Virginia Legislature Passes Bill to Protect Religious Institutions Opposed to Gay Marriage


The Virginia Senate passed a bill Tuesday that would protect the rights of religious institutions to operate in accordance with their religious beliefs on marriage without fear of government backlash.

The legislation, SB 1324, passed with a narrow 21-19 vote along party lines.

The bill, introduced by Republican Sen. Charles Carrico, “provides that no person shall be required to participate in the solemnization of any marriage or subject to any penalty by the Commonwealth, or its political subdivisions or representatives or agents, solely on account of such person’s belief, speech, or action in accordance with a sincerely held religious belief or moral conviction that marriage is or should be recognized as the union of one man and one woman.”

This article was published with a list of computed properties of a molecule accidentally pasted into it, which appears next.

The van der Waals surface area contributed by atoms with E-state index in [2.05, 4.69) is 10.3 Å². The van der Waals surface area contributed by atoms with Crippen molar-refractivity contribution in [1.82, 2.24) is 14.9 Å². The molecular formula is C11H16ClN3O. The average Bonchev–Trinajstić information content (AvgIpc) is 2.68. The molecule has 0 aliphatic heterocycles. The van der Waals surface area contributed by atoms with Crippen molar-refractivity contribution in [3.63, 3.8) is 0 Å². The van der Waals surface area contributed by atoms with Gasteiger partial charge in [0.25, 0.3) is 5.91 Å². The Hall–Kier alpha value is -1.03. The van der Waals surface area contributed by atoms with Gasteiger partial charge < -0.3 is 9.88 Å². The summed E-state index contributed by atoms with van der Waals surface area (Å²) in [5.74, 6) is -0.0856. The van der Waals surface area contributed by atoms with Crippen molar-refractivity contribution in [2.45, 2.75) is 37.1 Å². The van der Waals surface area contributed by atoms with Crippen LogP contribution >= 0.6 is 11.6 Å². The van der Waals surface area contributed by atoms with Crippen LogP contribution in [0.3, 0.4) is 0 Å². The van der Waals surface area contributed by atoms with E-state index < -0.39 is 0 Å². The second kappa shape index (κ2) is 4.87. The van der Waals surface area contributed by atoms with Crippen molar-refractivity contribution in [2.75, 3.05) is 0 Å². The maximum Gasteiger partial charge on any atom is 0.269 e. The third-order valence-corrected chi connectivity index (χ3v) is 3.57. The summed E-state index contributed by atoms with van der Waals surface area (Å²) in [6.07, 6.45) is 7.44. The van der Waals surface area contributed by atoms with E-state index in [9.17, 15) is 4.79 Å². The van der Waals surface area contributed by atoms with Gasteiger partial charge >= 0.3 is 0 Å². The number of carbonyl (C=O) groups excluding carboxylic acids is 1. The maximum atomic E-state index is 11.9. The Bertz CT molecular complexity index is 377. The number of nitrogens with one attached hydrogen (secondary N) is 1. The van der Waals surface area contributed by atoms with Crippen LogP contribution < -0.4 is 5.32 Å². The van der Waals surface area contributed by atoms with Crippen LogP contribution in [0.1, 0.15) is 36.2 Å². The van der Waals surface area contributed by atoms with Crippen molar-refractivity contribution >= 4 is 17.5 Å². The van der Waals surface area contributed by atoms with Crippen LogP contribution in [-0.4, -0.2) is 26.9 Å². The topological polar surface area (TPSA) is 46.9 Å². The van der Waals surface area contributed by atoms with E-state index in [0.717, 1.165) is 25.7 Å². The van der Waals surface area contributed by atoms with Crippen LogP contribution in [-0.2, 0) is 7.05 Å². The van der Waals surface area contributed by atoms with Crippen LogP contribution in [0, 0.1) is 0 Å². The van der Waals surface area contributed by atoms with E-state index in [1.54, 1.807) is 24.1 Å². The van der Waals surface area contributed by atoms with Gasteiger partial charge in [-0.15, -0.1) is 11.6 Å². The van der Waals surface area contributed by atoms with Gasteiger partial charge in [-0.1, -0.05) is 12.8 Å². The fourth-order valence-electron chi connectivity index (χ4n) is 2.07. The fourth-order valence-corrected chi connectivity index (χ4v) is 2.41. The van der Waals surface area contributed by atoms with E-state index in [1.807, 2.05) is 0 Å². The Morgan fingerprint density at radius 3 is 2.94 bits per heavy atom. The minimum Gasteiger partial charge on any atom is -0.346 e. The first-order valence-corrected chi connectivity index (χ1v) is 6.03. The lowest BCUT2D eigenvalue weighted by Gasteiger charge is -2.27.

The measure specifically defines the term “person” to include any religious organization, organizations connected with religious organizations, individuals employed by the religious organization who are acting in the scope of their volunteer or paid duties, any representative or agent of a religious organization and clergy members.

The bill comes after the Virginia House passed a similar bill introduced by Del. Nick Freitas, HB 2025, last Thursday.

The measures come after Democrat Gov. Terry McAuliffe signed an executive order in January that bans LGBT-discrimination from state contractors and state employees. McAuliffe vowed in issuing his executive order that “the commonwealth of Virginia will not do business with entities that discriminate based on sexual orientation or gender identity.”